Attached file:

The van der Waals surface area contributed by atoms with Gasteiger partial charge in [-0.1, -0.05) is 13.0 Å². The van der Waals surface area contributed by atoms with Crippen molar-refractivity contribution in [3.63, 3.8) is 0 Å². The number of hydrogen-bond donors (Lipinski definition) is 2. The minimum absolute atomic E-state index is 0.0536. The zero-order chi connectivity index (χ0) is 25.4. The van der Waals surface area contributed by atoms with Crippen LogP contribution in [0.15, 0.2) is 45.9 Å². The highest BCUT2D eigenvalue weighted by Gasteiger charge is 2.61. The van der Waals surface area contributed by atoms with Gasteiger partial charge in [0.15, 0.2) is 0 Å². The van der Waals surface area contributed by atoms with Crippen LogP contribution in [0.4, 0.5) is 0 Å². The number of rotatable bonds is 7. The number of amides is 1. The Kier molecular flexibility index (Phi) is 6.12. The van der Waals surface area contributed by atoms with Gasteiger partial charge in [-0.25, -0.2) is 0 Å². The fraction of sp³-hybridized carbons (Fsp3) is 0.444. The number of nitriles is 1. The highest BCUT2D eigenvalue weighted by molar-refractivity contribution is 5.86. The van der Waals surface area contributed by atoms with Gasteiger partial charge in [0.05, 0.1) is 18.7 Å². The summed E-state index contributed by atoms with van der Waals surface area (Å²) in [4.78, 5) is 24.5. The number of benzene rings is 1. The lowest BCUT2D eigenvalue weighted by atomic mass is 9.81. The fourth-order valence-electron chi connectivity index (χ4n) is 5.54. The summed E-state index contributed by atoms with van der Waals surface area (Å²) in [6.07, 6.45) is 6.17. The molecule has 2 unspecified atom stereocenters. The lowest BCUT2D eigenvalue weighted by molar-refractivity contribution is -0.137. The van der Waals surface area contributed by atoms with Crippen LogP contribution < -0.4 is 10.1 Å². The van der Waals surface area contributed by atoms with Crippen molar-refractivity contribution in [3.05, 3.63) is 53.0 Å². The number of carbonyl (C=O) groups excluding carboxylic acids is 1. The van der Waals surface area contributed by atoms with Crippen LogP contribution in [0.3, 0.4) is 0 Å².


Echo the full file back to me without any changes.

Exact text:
The van der Waals surface area contributed by atoms with Gasteiger partial charge in [-0.1, -0.05) is 13.0 Å². The van der Waals surface area contributed by atoms with Crippen molar-refractivity contribution in [3.63, 3.8) is 0 Å². The number of hydrogen-bond donors (Lipinski definition) is 2. The minimum absolute atomic E-state index is 0.0536. The zero-order chi connectivity index (χ0) is 25.4. The van der Waals surface area contributed by atoms with Crippen LogP contribution in [0.15, 0.2) is 45.9 Å². The highest BCUT2D eigenvalue weighted by Gasteiger charge is 2.61. The van der Waals surface area contributed by atoms with Gasteiger partial charge in [0.15, 0.2) is 0 Å². The van der Waals surface area contributed by atoms with Crippen LogP contribution in [0.4, 0.5) is 0 Å². The number of rotatable bonds is 7. The number of amides is 1. The Kier molecular flexibility index (Phi) is 6.12. The van der Waals surface area contributed by atoms with Gasteiger partial charge in [-0.25, -0.2) is 0 Å². The fraction of sp³-hybridized carbons (Fsp3) is 0.444. The number of nitriles is 1. The highest BCUT2D eigenvalue weighted by molar-refractivity contribution is 5.86. The van der Waals surface area contributed by atoms with Gasteiger partial charge in [0.05, 0.1) is 18.7 Å². The summed E-state index contributed by atoms with van der Waals surface area (Å²) in [4.78, 5) is 24.5. The number of benzene rings is 1. The lowest BCUT2D eigenvalue weighted by atomic mass is 9.81. The fourth-order valence-electron chi connectivity index (χ4n) is 5.54. The summed E-state index contributed by atoms with van der Waals surface area (Å²) in [6.07, 6.45) is 6.17. The molecule has 2 unspecified atom stereocenters. The lowest BCUT2D eigenvalue weighted by molar-refractivity contribution is -0.137. The van der Waals surface area contributed by atoms with Crippen LogP contribution < -0.4 is 10.1 Å². The van der Waals surface area contributed by atoms with Crippen molar-refractivity contribution in [3.05, 3.63) is 53.0 Å². The number of carbonyl (C=O) groups excluding carboxylic acids is 1. The van der Waals surface area contributed by atoms with Crippen LogP contribution in [0.3, 0.4) is 0 Å².